A lot of people complain why their sourdough starter is called that way when it doesn’t even taste a bit like that. Well, maybe just a very little bit, like it tasted it has a twist of lemon that people will mistake it as a lemon cake and not an Artisan bread used with a sourdough starter kefir grains. You get what I mean.
If you are getting these problems, then you need to find out the tips in squeezing more sour from a naturally sweet starter. The tips are simple and easily achievable. You just need to exert more effort in forming your sourdough starter to achieve the desired flavor.
One baker mentioned some tips, read on.
• Use less water. Usually the sourdough starter maintains a consistency of equal weights of water and flour. This is called 100% hydration. But a baker said that to achieve sourness in the starter, you have to make the starter at 50% hydration: 2 units of flour dough, 1 unit of water.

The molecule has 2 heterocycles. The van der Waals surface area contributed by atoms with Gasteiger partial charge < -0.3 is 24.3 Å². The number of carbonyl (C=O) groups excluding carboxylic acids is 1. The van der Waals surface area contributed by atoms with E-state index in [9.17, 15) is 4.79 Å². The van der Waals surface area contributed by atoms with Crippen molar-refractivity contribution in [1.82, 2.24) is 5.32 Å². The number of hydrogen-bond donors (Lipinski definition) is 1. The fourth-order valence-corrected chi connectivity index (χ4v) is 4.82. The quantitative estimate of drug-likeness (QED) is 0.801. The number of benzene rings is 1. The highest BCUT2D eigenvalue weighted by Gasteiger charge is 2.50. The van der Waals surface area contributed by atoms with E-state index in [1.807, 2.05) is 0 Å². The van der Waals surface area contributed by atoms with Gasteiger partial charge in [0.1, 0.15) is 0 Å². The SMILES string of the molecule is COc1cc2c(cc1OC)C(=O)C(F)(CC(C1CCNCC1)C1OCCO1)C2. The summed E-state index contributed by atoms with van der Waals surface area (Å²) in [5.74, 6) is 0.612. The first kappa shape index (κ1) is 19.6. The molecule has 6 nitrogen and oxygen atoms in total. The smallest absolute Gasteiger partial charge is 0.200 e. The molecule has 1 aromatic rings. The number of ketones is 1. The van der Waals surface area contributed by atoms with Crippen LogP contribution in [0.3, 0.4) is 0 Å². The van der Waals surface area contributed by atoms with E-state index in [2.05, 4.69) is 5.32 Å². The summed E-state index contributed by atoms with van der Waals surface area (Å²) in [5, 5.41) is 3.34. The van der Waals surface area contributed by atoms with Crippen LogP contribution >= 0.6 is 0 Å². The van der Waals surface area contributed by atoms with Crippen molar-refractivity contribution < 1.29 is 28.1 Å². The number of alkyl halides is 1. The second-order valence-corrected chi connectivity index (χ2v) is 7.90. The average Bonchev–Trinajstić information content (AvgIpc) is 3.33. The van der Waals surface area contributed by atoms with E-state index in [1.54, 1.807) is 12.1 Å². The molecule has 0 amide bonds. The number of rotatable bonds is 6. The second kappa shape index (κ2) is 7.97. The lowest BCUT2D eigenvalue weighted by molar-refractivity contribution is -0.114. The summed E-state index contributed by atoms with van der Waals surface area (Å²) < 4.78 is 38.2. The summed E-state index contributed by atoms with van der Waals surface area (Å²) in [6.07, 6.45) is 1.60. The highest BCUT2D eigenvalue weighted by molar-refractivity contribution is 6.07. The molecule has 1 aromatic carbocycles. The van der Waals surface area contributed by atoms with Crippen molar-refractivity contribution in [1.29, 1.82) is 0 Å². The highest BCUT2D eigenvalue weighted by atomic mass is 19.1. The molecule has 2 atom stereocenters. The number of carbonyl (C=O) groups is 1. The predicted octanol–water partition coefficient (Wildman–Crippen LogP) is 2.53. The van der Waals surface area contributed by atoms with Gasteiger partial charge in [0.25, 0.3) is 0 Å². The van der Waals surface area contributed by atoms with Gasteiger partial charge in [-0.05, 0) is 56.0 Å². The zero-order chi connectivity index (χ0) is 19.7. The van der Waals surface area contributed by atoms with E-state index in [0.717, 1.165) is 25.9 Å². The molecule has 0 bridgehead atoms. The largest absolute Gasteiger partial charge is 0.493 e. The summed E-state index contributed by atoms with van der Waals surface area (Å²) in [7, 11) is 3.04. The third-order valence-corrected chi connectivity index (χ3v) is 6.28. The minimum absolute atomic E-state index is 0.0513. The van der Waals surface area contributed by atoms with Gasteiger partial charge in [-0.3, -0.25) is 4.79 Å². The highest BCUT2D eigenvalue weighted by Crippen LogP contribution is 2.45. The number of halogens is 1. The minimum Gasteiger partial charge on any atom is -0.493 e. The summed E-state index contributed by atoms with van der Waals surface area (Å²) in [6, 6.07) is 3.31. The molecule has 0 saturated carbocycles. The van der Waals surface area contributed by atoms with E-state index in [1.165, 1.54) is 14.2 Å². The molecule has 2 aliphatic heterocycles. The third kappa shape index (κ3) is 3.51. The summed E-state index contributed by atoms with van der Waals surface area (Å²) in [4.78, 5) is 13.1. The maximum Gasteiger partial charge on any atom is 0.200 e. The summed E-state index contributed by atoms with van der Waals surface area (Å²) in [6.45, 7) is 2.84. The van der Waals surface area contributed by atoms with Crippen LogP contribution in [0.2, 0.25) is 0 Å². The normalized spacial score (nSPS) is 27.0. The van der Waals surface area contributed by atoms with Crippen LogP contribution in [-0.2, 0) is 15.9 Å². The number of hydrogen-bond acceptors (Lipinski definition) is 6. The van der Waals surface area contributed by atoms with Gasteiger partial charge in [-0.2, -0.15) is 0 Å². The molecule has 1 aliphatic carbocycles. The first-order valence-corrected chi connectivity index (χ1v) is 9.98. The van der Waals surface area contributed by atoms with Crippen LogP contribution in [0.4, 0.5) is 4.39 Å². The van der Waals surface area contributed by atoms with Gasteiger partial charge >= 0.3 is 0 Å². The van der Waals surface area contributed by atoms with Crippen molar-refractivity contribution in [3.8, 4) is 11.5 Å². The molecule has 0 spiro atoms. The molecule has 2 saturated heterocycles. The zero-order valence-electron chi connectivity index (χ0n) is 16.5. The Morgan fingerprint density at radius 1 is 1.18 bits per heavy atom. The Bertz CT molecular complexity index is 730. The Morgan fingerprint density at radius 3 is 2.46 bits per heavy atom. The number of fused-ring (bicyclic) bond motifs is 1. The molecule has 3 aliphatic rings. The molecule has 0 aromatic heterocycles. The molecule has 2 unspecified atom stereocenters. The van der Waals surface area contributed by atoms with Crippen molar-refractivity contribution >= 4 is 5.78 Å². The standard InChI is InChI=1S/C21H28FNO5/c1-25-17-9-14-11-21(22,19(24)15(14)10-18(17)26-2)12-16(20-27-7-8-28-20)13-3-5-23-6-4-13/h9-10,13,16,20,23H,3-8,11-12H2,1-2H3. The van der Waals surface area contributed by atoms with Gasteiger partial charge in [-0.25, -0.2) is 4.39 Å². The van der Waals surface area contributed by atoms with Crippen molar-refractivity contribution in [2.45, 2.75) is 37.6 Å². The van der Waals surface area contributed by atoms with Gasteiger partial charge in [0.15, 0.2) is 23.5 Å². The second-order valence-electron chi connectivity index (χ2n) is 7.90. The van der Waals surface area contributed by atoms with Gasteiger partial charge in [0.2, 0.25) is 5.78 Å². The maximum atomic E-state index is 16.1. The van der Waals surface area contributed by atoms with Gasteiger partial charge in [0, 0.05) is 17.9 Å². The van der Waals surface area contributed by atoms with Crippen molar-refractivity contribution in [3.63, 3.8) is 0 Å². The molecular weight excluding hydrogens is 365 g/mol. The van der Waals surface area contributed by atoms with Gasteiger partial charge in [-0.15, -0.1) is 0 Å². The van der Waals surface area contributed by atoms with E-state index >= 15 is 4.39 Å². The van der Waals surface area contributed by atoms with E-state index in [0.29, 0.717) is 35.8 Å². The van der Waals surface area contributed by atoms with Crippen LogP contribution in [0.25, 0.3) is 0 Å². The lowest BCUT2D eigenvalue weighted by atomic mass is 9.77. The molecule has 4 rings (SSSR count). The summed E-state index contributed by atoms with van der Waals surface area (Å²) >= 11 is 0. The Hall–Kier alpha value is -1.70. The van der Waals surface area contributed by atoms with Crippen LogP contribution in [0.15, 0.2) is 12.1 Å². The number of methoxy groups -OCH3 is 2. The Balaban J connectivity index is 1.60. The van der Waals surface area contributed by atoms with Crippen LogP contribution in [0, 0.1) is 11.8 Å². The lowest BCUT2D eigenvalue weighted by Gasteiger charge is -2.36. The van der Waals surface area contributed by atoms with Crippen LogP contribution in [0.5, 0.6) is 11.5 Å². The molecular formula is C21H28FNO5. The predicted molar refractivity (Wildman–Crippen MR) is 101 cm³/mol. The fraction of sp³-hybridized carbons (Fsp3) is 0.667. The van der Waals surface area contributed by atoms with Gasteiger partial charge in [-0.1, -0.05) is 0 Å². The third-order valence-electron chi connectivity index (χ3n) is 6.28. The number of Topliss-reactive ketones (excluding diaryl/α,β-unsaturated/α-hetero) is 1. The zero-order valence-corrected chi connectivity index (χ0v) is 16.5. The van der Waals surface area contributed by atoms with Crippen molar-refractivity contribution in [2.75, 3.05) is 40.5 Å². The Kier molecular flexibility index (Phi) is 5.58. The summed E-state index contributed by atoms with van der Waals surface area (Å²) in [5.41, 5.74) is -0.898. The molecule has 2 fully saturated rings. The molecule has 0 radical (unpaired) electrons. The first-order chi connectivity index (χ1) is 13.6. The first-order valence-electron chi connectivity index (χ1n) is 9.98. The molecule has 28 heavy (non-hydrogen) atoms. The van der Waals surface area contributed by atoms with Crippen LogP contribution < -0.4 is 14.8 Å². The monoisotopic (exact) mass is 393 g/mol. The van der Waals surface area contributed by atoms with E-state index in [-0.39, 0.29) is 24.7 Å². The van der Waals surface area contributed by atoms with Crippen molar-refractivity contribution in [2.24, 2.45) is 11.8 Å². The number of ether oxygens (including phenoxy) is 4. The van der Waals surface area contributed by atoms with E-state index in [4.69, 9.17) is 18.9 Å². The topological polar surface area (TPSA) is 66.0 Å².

• Combine your white flour starter with whole rye flour. The measure of the whole rye flour to be combined to your white flour is for every 3 ounces of white flour, put in a half ounce of whole rye. That is about 10-15%, and that small amount makes a big difference to the flavor of your starter.
• Feed your starter well. More bacteria for your starter means sourer.
• Store your starter in a cool place. Putting your starter in a warm place kills the sourness in the starter. When feeding your starter, add water that is in room temperature instead of warm – not higher than 75 degrees F and almost as low as 64 degrees F.
• Fold sourdough to remove gas and extend the rise. The first time it rises, take it out, fold the sides of the dough to meet in the middle and push it to degas it. And then let it sit again to rise the second time.
• Proof the loaves overnight. When the dough containing the starter is already shaped and ready for baking, proof the loaves inside the refrigerator. This final process will surely bring out the sour flavor of the starter.